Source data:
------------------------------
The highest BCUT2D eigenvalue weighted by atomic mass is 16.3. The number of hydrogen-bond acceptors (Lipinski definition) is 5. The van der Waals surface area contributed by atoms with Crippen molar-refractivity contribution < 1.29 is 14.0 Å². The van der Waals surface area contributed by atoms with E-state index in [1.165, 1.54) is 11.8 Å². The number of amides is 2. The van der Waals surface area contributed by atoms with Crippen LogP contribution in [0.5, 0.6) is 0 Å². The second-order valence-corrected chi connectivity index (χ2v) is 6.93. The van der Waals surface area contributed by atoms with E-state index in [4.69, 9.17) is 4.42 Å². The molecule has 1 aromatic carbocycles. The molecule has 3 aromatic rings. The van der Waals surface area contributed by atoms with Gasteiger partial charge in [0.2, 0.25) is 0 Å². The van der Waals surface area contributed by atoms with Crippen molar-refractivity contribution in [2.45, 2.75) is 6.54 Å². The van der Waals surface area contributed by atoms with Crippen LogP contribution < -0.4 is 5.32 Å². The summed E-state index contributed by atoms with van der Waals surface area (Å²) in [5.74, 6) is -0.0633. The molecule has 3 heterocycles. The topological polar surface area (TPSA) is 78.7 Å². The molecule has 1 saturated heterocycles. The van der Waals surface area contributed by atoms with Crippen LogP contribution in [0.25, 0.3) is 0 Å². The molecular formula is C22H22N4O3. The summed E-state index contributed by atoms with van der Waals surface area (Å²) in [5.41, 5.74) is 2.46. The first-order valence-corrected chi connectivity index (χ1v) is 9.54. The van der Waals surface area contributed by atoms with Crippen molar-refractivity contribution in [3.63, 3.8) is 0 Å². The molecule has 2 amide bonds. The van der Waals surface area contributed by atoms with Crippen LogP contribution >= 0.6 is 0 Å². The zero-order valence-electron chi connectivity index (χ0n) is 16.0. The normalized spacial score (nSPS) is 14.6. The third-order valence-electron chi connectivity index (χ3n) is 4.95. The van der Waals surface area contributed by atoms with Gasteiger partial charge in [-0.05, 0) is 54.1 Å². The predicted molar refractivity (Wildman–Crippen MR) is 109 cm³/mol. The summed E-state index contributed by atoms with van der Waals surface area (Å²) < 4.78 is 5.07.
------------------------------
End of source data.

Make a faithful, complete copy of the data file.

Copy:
The highest BCUT2D eigenvalue weighted by atomic mass is 16.3. The number of hydrogen-bond acceptors (Lipinski definition) is 5. The van der Waals surface area contributed by atoms with Crippen molar-refractivity contribution < 1.29 is 14.0 Å². The van der Waals surface area contributed by atoms with E-state index in [1.165, 1.54) is 11.8 Å². The number of amides is 2. The van der Waals surface area contributed by atoms with Crippen LogP contribution in [0.5, 0.6) is 0 Å². The second-order valence-corrected chi connectivity index (χ2v) is 6.93. The van der Waals surface area contributed by atoms with E-state index in [4.69, 9.17) is 4.42 Å². The molecule has 1 aromatic carbocycles. The molecule has 3 aromatic rings. The van der Waals surface area contributed by atoms with Gasteiger partial charge in [0.2, 0.25) is 0 Å². The van der Waals surface area contributed by atoms with Crippen molar-refractivity contribution in [2.45, 2.75) is 6.54 Å². The van der Waals surface area contributed by atoms with Crippen LogP contribution < -0.4 is 5.32 Å². The summed E-state index contributed by atoms with van der Waals surface area (Å²) in [5.74, 6) is -0.0633. The molecule has 3 heterocycles. The topological polar surface area (TPSA) is 78.7 Å². The molecule has 1 saturated heterocycles. The van der Waals surface area contributed by atoms with Crippen LogP contribution in [0.25, 0.3) is 0 Å². The molecular formula is C22H22N4O3. The summed E-state index contributed by atoms with van der Waals surface area (Å²) in [5.41, 5.74) is 2.46. The first-order valence-corrected chi connectivity index (χ1v) is 9.54. The van der Waals surface area contributed by atoms with Crippen molar-refractivity contribution in [3.63, 3.8) is 0 Å². The molecule has 2 amide bonds. The van der Waals surface area contributed by atoms with Crippen LogP contribution >= 0.6 is 0 Å². The zero-order valence-electron chi connectivity index (χ0n) is 16.0. The normalized spacial score (nSPS) is 14.6. The third-order valence-electron chi connectivity index (χ3n) is 4.95. The van der Waals surface area contributed by atoms with Gasteiger partial charge in [-0.05, 0) is 54.1 Å². The predicted molar refractivity (Wildman–Crippen MR) is 109 cm³/mol. The summed E-state index contributed by atoms with van der Waals surface area (Å²) < 4.78 is 5.07.